For Government That Works, Call In the Auditors
New York Times columnist Eduardo Porter writes in his column about the need for improved, independent evaluations of government regulations. He cites two examples of such independent studies performed by EPIC Director Michael Greenstone and his colleagues.
Environmental regulators in Gujarat, one of India’s fastest-growing industrial states, found themselves in an implausible situation a few years ago: Every single city breached national air quality standards. And yet environmental audits kept finding that factories met pollution limits.
So the Gujaratis hired some researchers from Harvard and the Massachusetts Institute of Technology to carry out an experiment, changing the way the audits were made. Instead of hiring their own auditors, companies had auditors assigned to them randomly. Instead of being paid by the companies they audited, auditors drew a fixed fee from a pool that all companies paid into.
Measured compliance rates abruptly plummeted. But once the new system was in place, the real emissions from polluting factories finally started to decline. The Gujaratis kept the new approach.
“When fact-checking is not done in an independent way, there is a long history of things turning out the way we want them to turn out,” said Michael Greenstone of the University of Chicago, a former chief economist for President Obama’s Council of Economic Advisers who was one of the researchers involved in the study. “Until you change the incentives, this will not change.”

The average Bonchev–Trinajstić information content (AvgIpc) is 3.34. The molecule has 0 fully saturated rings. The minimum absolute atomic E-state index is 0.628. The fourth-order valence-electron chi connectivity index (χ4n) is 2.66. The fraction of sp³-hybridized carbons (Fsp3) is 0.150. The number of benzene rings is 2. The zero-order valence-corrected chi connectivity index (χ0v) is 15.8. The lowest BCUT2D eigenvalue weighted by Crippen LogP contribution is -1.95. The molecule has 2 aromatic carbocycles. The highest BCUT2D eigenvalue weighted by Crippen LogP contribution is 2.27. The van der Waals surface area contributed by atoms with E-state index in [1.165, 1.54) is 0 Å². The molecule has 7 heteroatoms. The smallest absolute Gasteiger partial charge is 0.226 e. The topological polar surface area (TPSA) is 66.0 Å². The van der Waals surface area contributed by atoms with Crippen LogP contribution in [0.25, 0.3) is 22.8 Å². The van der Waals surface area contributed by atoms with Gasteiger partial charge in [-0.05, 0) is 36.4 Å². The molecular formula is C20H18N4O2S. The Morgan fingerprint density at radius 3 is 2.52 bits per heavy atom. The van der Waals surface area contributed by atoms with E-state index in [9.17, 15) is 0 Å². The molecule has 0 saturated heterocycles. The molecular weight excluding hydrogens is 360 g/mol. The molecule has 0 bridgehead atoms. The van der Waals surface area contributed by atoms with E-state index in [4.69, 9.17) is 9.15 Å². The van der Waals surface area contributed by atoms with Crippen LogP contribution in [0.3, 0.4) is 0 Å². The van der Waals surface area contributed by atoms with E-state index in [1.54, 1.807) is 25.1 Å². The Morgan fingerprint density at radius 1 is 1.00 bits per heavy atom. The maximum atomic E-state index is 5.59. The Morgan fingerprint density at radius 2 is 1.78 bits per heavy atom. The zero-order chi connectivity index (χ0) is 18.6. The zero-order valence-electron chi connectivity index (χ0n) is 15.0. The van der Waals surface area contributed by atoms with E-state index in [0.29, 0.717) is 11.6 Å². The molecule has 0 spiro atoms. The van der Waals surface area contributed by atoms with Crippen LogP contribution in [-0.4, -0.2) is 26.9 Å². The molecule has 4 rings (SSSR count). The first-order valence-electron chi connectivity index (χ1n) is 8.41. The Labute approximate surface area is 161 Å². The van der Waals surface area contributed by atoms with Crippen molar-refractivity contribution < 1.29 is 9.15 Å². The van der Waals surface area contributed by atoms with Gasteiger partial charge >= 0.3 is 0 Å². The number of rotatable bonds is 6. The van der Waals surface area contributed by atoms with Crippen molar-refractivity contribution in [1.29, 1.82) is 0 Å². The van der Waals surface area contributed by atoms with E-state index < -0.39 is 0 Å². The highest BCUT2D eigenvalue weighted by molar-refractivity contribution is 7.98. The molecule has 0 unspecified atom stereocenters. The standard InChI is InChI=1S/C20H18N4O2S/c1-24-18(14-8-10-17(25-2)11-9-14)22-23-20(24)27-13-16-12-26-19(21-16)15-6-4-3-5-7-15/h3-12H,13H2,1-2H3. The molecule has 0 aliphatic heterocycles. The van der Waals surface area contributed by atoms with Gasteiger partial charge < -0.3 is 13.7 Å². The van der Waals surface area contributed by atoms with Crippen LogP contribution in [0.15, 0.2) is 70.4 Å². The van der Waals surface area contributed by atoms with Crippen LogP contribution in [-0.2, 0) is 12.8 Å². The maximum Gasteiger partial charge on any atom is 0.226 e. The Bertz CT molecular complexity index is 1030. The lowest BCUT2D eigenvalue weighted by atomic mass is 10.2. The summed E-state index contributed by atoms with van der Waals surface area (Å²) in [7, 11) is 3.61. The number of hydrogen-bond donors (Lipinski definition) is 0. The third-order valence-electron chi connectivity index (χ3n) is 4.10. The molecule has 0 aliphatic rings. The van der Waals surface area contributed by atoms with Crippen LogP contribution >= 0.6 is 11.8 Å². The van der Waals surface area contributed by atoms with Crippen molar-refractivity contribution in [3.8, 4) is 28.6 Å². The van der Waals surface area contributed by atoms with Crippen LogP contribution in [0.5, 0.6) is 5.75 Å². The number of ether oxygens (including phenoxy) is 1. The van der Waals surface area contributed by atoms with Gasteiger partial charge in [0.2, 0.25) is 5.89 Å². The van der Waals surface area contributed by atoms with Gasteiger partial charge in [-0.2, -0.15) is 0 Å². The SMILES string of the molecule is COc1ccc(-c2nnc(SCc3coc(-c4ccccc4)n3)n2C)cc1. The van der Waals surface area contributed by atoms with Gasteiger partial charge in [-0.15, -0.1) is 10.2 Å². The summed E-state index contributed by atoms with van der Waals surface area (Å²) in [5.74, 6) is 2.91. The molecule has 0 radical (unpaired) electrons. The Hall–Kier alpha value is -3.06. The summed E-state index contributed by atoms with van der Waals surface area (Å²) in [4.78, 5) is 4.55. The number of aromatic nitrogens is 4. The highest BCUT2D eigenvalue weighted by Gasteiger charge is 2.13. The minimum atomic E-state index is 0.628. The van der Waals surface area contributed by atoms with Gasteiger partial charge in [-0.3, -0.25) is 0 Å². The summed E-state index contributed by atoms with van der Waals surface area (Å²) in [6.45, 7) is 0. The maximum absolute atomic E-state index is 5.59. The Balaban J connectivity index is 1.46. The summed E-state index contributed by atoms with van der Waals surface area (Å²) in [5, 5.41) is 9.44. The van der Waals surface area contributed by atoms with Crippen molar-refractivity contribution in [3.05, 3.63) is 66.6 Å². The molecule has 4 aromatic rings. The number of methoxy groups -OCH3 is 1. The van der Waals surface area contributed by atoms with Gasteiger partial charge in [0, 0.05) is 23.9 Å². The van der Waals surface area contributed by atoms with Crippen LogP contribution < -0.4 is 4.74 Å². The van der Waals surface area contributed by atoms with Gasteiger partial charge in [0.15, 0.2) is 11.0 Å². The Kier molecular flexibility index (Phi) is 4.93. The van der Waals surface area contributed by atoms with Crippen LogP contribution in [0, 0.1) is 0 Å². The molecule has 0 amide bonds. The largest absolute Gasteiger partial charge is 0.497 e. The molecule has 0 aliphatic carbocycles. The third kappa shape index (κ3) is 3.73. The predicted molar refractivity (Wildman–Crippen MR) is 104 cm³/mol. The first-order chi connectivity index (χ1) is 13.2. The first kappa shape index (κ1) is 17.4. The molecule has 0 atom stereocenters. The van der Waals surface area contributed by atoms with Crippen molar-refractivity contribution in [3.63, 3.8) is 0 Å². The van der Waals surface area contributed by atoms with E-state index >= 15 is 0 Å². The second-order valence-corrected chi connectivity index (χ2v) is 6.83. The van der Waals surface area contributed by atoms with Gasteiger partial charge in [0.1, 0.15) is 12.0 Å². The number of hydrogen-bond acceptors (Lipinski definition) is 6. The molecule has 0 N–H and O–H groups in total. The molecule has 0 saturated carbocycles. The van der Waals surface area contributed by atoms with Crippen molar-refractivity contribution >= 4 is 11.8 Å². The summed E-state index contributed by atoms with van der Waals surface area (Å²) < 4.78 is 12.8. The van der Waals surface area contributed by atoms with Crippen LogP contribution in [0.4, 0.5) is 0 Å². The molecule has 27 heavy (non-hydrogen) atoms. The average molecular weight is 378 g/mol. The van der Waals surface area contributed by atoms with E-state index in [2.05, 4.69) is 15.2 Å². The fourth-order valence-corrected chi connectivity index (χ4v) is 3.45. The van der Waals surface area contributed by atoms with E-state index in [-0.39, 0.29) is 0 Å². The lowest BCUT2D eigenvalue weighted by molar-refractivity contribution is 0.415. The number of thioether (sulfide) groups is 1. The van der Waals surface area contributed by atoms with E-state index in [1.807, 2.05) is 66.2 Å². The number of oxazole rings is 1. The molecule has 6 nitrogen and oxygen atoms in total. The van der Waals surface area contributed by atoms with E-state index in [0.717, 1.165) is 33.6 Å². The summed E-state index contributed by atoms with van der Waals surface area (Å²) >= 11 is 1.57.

The problem may seem remote, but it turns out that the same incentives apply in the United States, even in programs that, at first glance, appear to provide an unmitigated benefit.Last month, the Energy Department released an extensive report assessing the impact of the federal weatherization program, which was begun in 1976 to shield the homes of low-income Americans from the elements, save them money on heating bills and improve energy efficiency.
It concluded that weatherization — insulating homes, changing boilers, plugging leaky windows and the like — was a stellar investment. Not only were the energy savings substantially larger than the cost of weatherizing homes, the report found, but the gains soared even more once the broader impacts on health were taken into account.
“The results demonstrate that weatherization provides cost-effective energy savings and health and safety benefits to American families,” the Energy Department announced.
But do they? When Professor Greenstone and two other independent economists looked under the hood — not a trivial challenge, given the report’s 4,500 pages — they found a collection of idiosyncratic choices and unorthodox assumptions that severely undermined the credibility of the enterprise.
In the end, they concluded, the government research effort, which was led by the Energy Department’s own Oak Ridge National Laboratory, cannot tell us whether weatherization is a fabulous program or a waste of taxpayer dollars. (Their full analysis here)